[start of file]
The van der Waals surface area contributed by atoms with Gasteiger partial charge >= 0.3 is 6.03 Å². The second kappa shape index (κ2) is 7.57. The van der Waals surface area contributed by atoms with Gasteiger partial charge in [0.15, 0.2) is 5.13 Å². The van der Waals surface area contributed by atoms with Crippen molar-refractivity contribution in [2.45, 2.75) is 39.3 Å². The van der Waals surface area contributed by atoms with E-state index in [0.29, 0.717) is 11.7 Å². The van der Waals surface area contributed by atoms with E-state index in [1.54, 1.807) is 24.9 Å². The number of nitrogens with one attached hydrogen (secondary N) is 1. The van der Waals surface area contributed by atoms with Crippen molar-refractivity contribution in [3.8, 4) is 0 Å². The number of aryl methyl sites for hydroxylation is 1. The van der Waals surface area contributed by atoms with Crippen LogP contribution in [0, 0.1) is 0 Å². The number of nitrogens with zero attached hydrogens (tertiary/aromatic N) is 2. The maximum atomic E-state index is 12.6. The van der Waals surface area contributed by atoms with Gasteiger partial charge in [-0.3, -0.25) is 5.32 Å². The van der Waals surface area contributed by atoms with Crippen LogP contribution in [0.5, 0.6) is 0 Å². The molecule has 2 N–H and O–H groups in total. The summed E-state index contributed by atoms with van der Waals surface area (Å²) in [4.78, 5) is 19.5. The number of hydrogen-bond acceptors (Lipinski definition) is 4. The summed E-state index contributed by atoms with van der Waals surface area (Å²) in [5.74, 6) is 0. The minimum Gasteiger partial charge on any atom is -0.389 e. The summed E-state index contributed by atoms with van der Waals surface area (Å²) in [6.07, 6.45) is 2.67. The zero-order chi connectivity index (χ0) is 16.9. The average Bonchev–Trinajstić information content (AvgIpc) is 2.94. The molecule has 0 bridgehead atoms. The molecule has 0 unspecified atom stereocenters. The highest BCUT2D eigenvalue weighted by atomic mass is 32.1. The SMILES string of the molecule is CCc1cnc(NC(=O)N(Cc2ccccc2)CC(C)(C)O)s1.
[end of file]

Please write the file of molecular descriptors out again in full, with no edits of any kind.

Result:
The van der Waals surface area contributed by atoms with Gasteiger partial charge >= 0.3 is 6.03 Å². The second kappa shape index (κ2) is 7.57. The van der Waals surface area contributed by atoms with Gasteiger partial charge in [0.15, 0.2) is 5.13 Å². The van der Waals surface area contributed by atoms with Crippen molar-refractivity contribution in [2.45, 2.75) is 39.3 Å². The van der Waals surface area contributed by atoms with E-state index in [0.29, 0.717) is 11.7 Å². The van der Waals surface area contributed by atoms with E-state index in [1.54, 1.807) is 24.9 Å². The number of nitrogens with one attached hydrogen (secondary N) is 1. The van der Waals surface area contributed by atoms with Crippen molar-refractivity contribution in [3.8, 4) is 0 Å². The number of aryl methyl sites for hydroxylation is 1. The van der Waals surface area contributed by atoms with Crippen LogP contribution in [0, 0.1) is 0 Å². The number of nitrogens with zero attached hydrogens (tertiary/aromatic N) is 2. The maximum atomic E-state index is 12.6. The van der Waals surface area contributed by atoms with Gasteiger partial charge in [-0.3, -0.25) is 5.32 Å². The van der Waals surface area contributed by atoms with Crippen LogP contribution in [0.5, 0.6) is 0 Å². The molecule has 2 N–H and O–H groups in total. The summed E-state index contributed by atoms with van der Waals surface area (Å²) in [4.78, 5) is 19.5. The number of hydrogen-bond acceptors (Lipinski definition) is 4. The summed E-state index contributed by atoms with van der Waals surface area (Å²) in [5.74, 6) is 0. The minimum Gasteiger partial charge on any atom is -0.389 e. The summed E-state index contributed by atoms with van der Waals surface area (Å²) in [6.07, 6.45) is 2.67. The zero-order chi connectivity index (χ0) is 16.9. The average Bonchev–Trinajstić information content (AvgIpc) is 2.94. The molecule has 0 bridgehead atoms. The molecule has 0 unspecified atom stereocenters. The highest BCUT2D eigenvalue weighted by atomic mass is 32.1. The SMILES string of the molecule is CCc1cnc(NC(=O)N(Cc2ccccc2)CC(C)(C)O)s1.